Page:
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Soong also accused Tsai of trying to bypass democratic procedures to force through the bill, saying it was no different to McCarthyism, which he called “a blemish on United States democracy”.

McCarthyism, the campaign by Republican Senator Joseph McCarthy in the 1950s to expose supposed communist infiltration of the US government, now refers to accusations of subversion or treason made without proper regard for the facts.

According to lawyer Chen Li-ling, rushing through the bill would “violate procedural justice” and she also said its wording was ambiguous.

“There are more than a million Taiwanese people working or studying on the mainland, and they could easily break this law without knowing it,” she said. “For example, you might have a mainlander married to a Taiwanese man. Say her distant relative is a communist or mainland government official, she may end up in trouble if she brings a letter from that relative to give to someone in Taiwan.”

The lawyer said that situation could be construed as “receiving an instruction” from mainland authorities under the proposed legislation because it did not clearly specify what constituted an instruction.

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Using “external forces” to refer to Beijing also went against the constitution, Chen said, since both the mainland and Taiwan were part of the Republic of China – the island’s official name for itself.

“Technically speaking, Hong Kong is now a special administrative region of the mainland. So does that mean investments from Hong Kong would be listed as mainland-backed activities?” she said.

But for National Chiao Tung University law professor Carol Lin Chih-chieh, the proposed legislation did not go far enough. “I don’t think the bill is strict enough to block infiltration from China and I am surprised that anyone would see it as a return to white terror,” she told a seminar last week.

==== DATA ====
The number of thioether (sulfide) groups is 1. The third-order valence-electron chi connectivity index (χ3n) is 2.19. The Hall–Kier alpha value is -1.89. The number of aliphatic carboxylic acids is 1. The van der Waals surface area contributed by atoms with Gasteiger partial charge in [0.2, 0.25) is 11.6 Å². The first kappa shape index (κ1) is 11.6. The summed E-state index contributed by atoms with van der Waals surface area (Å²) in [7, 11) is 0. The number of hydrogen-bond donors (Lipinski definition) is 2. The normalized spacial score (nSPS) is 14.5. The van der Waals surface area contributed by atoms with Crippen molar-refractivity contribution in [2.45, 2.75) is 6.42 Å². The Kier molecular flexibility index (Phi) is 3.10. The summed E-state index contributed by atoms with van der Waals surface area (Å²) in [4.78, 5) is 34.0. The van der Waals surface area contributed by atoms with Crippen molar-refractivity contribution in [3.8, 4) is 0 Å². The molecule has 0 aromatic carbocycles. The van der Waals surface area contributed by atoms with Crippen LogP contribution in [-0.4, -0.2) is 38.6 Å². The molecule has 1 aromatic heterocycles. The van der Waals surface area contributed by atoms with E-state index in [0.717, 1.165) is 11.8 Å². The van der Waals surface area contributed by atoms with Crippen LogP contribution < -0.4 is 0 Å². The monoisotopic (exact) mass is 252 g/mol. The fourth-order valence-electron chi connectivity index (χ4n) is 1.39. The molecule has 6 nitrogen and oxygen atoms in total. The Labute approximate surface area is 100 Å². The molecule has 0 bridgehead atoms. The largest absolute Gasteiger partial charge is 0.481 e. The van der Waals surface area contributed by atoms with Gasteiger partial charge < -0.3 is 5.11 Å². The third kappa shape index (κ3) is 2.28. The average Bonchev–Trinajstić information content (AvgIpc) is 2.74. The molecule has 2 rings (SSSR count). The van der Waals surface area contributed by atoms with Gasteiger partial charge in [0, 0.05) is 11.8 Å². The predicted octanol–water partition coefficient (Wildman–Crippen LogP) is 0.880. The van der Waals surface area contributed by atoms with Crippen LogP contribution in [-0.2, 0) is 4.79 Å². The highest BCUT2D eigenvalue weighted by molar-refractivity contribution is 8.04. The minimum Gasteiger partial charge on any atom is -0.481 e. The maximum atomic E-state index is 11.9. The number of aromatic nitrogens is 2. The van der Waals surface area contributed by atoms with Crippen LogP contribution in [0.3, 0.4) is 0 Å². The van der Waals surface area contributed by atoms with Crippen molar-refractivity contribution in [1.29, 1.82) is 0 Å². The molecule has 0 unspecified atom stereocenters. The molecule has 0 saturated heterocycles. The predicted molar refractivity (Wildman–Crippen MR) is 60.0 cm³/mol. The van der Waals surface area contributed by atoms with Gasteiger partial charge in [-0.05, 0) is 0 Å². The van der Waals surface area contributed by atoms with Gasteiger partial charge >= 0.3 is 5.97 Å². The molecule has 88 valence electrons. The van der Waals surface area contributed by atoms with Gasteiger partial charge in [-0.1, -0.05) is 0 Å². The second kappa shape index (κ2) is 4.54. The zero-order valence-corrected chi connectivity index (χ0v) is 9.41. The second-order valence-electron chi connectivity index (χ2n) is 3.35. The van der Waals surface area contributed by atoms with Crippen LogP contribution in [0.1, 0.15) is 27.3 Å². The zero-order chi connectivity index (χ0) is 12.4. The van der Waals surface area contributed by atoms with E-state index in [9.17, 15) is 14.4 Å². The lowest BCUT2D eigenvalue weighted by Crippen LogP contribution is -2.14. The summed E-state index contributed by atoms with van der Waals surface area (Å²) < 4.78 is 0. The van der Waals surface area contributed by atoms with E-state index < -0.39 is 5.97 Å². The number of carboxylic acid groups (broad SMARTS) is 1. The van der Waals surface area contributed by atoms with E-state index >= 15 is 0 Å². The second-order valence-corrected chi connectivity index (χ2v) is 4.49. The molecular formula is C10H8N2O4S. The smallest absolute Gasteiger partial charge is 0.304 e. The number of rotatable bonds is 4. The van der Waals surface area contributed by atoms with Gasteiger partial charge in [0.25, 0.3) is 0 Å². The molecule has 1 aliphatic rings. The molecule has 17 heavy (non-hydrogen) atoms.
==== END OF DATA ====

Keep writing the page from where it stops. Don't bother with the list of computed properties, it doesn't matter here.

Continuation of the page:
Taiwan’s Mainland Affairs Council, the top policy body for cross-strait affairs, said the bill would not affect law-abiding Taiwanese on the mainland. “The legislation will crack down on acts of infiltration, not normal people who are working or studying on the mainland,” council chairman Chen Ming-tong said, adding that it was aimed at countering Beijing’s efforts to expand its “illicit influence on Taiwan”.

Beijing views Taiwan as a renegade province that should be brought back under mainland control, by force if necessary.

On the mainland, observers saw the bill as part of the DPP’s strategy to get Tsai re-elected, and expected it would worsen tensions across the strait.

“The anti-infiltration legislation will be an enormous challenge [for cross-strait ties] and it will make any chance of peaceful reunification more unlikely,” said Liu Guoshen, director of the Taiwan Research Institute at Xiamen University.

“It may ultimately force the mainland authorities to take some corresponding action, even force.”

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Li Zhenguang, a Taiwan studies professor from Beijing Union University, said the legislation could also discourage people who favoured closer ties with the mainland from voting for the KMT.

“Long-term, some Taiwanese may avoid visiting the mainland or taking part in cross-strait activities because of this,” Li said.

Additional reporting by Minnie Chan